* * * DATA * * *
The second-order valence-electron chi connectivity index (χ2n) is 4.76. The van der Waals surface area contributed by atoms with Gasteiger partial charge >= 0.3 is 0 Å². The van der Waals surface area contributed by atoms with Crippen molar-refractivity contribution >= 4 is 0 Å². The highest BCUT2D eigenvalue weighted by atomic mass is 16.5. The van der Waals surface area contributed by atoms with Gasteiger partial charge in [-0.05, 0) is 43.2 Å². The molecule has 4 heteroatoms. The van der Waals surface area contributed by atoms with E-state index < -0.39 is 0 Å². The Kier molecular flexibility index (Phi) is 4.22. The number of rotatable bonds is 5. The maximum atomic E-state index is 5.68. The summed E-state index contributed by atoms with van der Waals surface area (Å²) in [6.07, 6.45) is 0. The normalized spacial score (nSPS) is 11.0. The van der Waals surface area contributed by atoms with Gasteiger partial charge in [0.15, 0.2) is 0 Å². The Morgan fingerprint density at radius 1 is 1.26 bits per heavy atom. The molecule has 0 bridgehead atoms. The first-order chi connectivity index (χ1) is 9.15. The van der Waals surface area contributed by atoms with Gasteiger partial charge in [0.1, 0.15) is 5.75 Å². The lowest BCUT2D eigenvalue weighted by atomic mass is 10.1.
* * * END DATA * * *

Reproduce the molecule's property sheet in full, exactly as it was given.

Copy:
The second-order valence-electron chi connectivity index (χ2n) is 4.76. The van der Waals surface area contributed by atoms with Gasteiger partial charge >= 0.3 is 0 Å². The van der Waals surface area contributed by atoms with Crippen molar-refractivity contribution >= 4 is 0 Å². The highest BCUT2D eigenvalue weighted by atomic mass is 16.5. The van der Waals surface area contributed by atoms with Gasteiger partial charge in [-0.05, 0) is 43.2 Å². The molecule has 4 heteroatoms. The van der Waals surface area contributed by atoms with E-state index < -0.39 is 0 Å². The Kier molecular flexibility index (Phi) is 4.22. The number of rotatable bonds is 5. The maximum atomic E-state index is 5.68. The summed E-state index contributed by atoms with van der Waals surface area (Å²) in [6.07, 6.45) is 0. The normalized spacial score (nSPS) is 11.0. The van der Waals surface area contributed by atoms with Gasteiger partial charge in [0.15, 0.2) is 0 Å². The Morgan fingerprint density at radius 1 is 1.26 bits per heavy atom. The molecule has 0 bridgehead atoms. The first-order chi connectivity index (χ1) is 9.15. The van der Waals surface area contributed by atoms with Gasteiger partial charge in [0.1, 0.15) is 5.75 Å². The lowest BCUT2D eigenvalue weighted by atomic mass is 10.1.